Carpet Cleaning Issues - Carpet construction, upholstery cleaning, stain removal, equipment, events, etc.
Posted by paul@ctcs (paul@ctcs), 12 November 2003hello,
i would appreciate it if someone would be kind enough to tell me the best way to test what a carpet is made of as i understand using water too hot in a HWE machine on wool carpets can have bad results,also how hot is too hot?
Posted by Fintan_Coll (Fintan_Coll), 12 November 2003Paul ,you should try to find a NCCCA course or some similar course, carpet fibre identification is very important. Wool. I never exceed 60 degrees, but other people may differ.
Posted by paul@ctcs (paul@ctcs), 12 November 2003Thanks fintan i`ll look into the course.
Posted by Derek (Derek Bolton), 13 November 2003Hi Fintan
I do agree.... ask a domestic lady customer if she would wash Woollens in hot water....the look of horror on her face will give you the answer.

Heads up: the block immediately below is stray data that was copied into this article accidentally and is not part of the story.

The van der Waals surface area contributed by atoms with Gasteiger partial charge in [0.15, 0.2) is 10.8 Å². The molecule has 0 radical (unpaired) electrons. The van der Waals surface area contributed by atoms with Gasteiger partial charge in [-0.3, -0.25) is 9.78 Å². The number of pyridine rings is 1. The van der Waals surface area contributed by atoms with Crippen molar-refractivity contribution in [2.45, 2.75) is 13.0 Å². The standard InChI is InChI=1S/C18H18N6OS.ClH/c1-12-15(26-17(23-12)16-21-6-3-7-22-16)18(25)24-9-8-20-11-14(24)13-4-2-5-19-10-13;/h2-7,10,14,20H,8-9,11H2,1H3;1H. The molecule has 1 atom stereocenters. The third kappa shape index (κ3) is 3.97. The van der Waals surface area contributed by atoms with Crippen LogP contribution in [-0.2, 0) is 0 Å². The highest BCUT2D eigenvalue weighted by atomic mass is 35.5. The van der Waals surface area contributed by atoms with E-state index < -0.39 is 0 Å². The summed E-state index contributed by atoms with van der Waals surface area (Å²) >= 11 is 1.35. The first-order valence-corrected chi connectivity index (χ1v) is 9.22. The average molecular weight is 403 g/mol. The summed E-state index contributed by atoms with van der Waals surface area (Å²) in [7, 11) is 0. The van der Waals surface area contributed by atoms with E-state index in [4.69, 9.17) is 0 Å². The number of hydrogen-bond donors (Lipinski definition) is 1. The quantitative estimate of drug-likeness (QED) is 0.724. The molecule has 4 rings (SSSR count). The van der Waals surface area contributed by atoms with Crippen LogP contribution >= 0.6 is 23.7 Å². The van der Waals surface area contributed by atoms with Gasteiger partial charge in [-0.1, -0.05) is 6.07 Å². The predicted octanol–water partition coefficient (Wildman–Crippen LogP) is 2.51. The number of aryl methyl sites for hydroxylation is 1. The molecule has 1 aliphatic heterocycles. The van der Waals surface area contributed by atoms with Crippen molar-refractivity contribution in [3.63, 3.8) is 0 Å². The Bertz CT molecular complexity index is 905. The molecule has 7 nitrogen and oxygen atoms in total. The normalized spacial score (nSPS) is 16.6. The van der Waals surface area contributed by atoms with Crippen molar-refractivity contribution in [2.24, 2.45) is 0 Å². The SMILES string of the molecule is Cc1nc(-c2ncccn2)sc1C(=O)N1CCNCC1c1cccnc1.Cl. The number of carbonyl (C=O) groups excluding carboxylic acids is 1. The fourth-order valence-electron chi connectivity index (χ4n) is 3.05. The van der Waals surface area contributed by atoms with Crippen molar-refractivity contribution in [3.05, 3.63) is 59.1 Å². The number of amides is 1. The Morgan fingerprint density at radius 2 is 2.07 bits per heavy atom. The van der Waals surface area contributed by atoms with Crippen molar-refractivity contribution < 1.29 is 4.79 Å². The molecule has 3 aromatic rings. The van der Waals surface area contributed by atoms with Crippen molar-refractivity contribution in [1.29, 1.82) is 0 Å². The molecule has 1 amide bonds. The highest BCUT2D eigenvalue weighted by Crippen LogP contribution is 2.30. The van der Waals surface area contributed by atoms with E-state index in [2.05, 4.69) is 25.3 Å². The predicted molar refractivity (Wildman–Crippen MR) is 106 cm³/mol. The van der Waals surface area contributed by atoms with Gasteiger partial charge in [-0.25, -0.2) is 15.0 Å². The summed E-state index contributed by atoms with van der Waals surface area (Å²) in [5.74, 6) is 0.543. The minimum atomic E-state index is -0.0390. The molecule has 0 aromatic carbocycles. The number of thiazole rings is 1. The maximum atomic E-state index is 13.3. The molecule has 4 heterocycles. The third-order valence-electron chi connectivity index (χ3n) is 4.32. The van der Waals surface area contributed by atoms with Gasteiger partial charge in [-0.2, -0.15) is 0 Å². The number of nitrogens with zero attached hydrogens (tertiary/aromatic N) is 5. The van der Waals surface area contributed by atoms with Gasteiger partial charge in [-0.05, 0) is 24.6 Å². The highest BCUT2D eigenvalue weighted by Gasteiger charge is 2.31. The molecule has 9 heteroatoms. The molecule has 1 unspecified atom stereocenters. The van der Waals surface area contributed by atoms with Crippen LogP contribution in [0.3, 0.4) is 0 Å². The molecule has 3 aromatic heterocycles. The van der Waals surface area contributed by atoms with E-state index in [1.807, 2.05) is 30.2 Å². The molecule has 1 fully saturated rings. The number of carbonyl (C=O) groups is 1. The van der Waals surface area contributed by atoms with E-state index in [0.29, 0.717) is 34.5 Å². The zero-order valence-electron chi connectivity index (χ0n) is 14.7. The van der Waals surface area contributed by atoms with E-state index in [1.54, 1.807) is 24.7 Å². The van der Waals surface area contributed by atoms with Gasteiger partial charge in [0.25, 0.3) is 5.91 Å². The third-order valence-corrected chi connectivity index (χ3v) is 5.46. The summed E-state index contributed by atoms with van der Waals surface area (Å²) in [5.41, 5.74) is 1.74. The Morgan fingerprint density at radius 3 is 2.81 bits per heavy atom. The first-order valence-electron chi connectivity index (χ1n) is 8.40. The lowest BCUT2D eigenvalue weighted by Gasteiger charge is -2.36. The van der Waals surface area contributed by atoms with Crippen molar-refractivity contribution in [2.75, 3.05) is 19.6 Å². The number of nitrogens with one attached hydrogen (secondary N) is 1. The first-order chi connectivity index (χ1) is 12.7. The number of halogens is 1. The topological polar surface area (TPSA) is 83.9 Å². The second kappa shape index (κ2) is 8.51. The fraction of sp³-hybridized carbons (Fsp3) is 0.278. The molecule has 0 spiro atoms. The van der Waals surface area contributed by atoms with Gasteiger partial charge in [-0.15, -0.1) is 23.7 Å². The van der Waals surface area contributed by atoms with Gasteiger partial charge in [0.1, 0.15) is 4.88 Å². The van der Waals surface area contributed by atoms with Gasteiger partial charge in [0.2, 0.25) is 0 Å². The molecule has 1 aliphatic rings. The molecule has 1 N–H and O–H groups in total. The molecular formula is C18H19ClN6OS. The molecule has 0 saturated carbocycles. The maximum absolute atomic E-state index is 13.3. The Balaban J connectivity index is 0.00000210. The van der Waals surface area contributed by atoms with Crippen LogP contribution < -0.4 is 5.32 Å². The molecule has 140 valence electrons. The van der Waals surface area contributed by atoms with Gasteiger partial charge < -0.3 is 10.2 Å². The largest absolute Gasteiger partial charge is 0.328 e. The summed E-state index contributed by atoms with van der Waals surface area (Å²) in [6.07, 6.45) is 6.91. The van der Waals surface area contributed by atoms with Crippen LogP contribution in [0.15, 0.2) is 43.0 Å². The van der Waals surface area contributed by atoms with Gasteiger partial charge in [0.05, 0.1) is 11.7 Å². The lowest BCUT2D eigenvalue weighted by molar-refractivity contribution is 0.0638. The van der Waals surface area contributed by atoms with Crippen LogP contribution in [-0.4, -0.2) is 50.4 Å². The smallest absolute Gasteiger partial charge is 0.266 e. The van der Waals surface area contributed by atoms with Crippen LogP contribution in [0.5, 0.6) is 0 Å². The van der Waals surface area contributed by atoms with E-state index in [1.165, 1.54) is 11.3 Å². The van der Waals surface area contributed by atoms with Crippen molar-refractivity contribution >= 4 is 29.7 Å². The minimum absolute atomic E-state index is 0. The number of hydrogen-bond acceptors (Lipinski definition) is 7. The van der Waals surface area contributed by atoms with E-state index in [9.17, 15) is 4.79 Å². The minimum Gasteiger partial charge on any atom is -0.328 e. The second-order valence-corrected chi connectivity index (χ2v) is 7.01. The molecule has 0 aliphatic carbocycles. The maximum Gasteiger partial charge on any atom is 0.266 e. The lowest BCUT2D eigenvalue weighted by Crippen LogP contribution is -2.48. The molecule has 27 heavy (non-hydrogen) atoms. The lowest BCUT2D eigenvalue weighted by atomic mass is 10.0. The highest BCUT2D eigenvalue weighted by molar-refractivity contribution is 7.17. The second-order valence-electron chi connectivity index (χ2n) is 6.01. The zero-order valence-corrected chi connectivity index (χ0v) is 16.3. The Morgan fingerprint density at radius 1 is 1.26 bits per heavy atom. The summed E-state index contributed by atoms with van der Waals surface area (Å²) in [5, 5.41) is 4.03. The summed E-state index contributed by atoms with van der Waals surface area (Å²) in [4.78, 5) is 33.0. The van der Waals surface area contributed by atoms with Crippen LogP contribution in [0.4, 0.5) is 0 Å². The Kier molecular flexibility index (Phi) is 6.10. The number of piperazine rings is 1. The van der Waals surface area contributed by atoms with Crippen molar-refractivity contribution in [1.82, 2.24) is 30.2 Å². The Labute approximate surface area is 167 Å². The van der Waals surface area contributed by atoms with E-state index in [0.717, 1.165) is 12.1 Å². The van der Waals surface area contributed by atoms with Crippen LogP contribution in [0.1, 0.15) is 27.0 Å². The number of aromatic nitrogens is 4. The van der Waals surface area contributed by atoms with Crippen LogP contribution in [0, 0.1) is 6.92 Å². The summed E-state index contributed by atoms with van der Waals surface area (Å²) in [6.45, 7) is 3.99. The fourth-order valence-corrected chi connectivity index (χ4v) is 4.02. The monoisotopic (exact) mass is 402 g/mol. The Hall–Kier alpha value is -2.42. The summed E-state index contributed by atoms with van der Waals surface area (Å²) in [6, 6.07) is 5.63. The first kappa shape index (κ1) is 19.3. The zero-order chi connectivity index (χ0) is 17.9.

Gets the message across
Posted by mike_halliday (mike_halliday), 13 November 2003Derek, you are comparing apples & oranges, when you wash your woolens in the washing machine they are totally submerged at a constant temp' for about 20mins, when you clean a wool carpet the hot water hits the carpet and is removed in seconds also the water temp' is reduced almost instantaniously.
Wool carpet are widely used in pubs & nightly clubs due to thier resistance to burning. pub carpets get really trashed so most T/M owner who clean these carpets will blast them with very temps
I think Identifying what the fibre becomes more important when choosing what chemical to use and in advanced stain removal.